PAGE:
July 30, 2014

Thomas Shreds Loyola Defense In Tournament Opener

The Buckeye player with the greatest ceiling and opportunity to improve the most in this NCAA tournament is unquestionably Deshaun Thomas. Tonight, Thomas was unguardable, throwing in a career-high 31 points on 13-of-22 shooting to go with 12 rebounds, as the Buckeyes solidly controlled this game in beating Loyola Maryland 78-59 in second round tournament action. The Buckeyes got to the line early and often, controlled the boards, and they were able to disrupt the Greyhound attack by turning them over and converting at the other end. While OSU was never in danger of losing, the team seems to know that the same performance on Saturday may not be enough.

Loyola Maryland started out with a 5-1 lead, coming out aggressive on the offensive end and blocking multiple shots on the defensive end. The Buckeyes quickly squashed that mini-run and grabbed their hardhat, going to work in the post. Both Jared Sullinger and Thomas were able to get good post position, control the offensive glass, and finish inside. Sullinger took 5 of the first 6 Buckeye shots, including a three point make, as they made it a point to get him involved early. The fouls began to pile up for the Greyhounds, as they fouled 14 times in that first half and had two players with 4 fouls each. The Buckeyes were able to build a double-digit lead at the break despite shooting just 34% because of their 15-of-18 clip at the foul line. They also grabbed 12 offensive rebounds (7 from their dynamic duo). Most impressive of all, they turned 7 Loyola turnovers into 12 points.

In the second half, the Buckeyes didn’t continue to dump it down in the post as much as they had before. Jared Sullinger did not score in the second half, but luckily, Thomas picked up the slack. Deshaun made 8 of 10 shots on his way to 17 second half points. Loyola alternated between man and zone, and when they zoned up, Thomas was a one-man zone-buster. The sophomore forward made things happen from elbow to elbow in the top half of the paint, hitting shots and grabbing offensive boards. “I was just knocking them down, I was feeling it,” Thomas said. Thomas has scored 19 or more in 7 of the last 9 games, and if the Buckeyes get that Deshaun Thomas, it takes pressure off Sullinger and makes the Buckeyes more diverse and more likely to stick around for a while. The relative ease with which Thomas can get shots, both inside and outside, makes him more of a go-to option than Sullinger when the First Team All-Big Ten center has a physical defender. The Buckeyes had 38 points in the paint, and Thomas was the leader in that area.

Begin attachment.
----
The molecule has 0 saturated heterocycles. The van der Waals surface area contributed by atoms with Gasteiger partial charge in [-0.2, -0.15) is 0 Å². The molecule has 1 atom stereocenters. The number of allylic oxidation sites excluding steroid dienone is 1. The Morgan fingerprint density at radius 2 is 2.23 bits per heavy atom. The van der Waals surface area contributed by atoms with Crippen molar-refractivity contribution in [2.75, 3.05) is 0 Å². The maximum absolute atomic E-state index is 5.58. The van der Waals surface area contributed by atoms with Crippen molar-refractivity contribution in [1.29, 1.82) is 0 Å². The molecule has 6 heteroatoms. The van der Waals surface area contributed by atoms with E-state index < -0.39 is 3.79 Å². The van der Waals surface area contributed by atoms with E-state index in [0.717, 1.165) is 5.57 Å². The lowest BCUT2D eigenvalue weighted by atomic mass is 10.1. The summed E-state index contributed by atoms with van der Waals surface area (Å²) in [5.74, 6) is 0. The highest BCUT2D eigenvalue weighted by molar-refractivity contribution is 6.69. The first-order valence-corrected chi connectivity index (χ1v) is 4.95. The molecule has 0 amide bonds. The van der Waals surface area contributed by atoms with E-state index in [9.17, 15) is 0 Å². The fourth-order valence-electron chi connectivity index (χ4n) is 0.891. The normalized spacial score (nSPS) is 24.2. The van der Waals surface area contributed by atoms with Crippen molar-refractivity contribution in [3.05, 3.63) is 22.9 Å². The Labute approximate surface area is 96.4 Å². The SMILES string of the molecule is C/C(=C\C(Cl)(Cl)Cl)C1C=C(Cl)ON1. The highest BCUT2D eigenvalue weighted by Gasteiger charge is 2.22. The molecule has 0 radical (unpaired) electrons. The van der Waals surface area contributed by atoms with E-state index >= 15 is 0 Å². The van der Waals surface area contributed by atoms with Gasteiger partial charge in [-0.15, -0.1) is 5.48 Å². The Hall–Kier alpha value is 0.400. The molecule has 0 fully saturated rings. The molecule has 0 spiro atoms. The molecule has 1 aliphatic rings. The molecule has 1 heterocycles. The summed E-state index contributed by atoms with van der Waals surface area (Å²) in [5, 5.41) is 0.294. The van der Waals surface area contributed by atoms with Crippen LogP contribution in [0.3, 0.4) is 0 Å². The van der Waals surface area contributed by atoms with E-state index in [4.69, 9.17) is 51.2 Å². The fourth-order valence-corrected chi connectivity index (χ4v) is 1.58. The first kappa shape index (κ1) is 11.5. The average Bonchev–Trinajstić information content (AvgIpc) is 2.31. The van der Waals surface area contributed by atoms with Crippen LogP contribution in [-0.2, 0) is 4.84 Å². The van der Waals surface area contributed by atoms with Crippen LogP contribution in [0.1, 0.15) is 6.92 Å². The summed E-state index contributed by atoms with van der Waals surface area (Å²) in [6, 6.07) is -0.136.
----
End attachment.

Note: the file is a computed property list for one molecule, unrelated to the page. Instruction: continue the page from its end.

The Greyhounds played hard for 40 minutes, and they didn’t go away quietly when the Buckeyes cut the engines a little early. Loyola Maryland’s 6’7″ forward Erik Etherly battled Sullinger all game, leading the team with 19 points, 7 rebounds, and 4 blocks. Loyola had some success with a full-court press, turning the Buckeyes over on a few possessions, though it was just as much Ohio State’s own mental miscues. The Bucks turned it over 18 times compared to 12 turnovers for Loyola. The big difference in those figures was the Buckeyes turning their 12 forced turnovers into 21 points, while Loyola came up with just 15 points. LUM shot only 35 percent, and the Buckeyes were disruptive on defense, matching Loyola’s 8 blocks (5 from Sullinger) and 6 steals (3 from Craft).

The most important takeaway point from this game is that the Buckeyes seem to be aware that this level of play just won’t cut it in future matchups. In some respects, that’s why I’m glad this wasn’t a typical 2-15 blowout. This Buckeye team doesn’t seem to handle overwhelming success well, and they need to keep their edge. Sullinger postgame said, “I think it was a wake up call, after what Gonzaga did to West Virginia. If we come out the way we played today… and play the way we played, we’re definitely going to be packing our bags and going home.” He’s right about that in that Gonzaga certainly has the firepower to knock out the Bucks. Coach Matta followed Sullinger’s sentiment up, “We did some things that were very uncharacteristic of how we played the last couple, which were probably more mental. Our turnovers were very detrimental to the flow of our offense. A lot of them were unforced.” He later added, “We made our runs, and then we relaxed.”

Next up for the Buckeyes is the 7th seed in the East, Gonzaga. The Bulldogs blew out West Virginia in impressive fashion, and big man Robert Sacre is a guy that I expect to guard Sullinger 1-on-1 for extended stretches. Aaron Craft will need to be tough with freshman point and leading scorer Kevin Pangos when the two teams square off in Pittsburgh Saturday afternoon at 2:45 PM.

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  • Lyon25

    I’m afraid about the next game.  These non Big10 refs don’t see to get how Craft plays D.  They anticipate the foul when he swipes at it.  So whereas he gets all ball and a fastbreak, these diff refs see the swipe and call it automatically.

    Thomas keeps this play up he’ll be in the NBa next year too.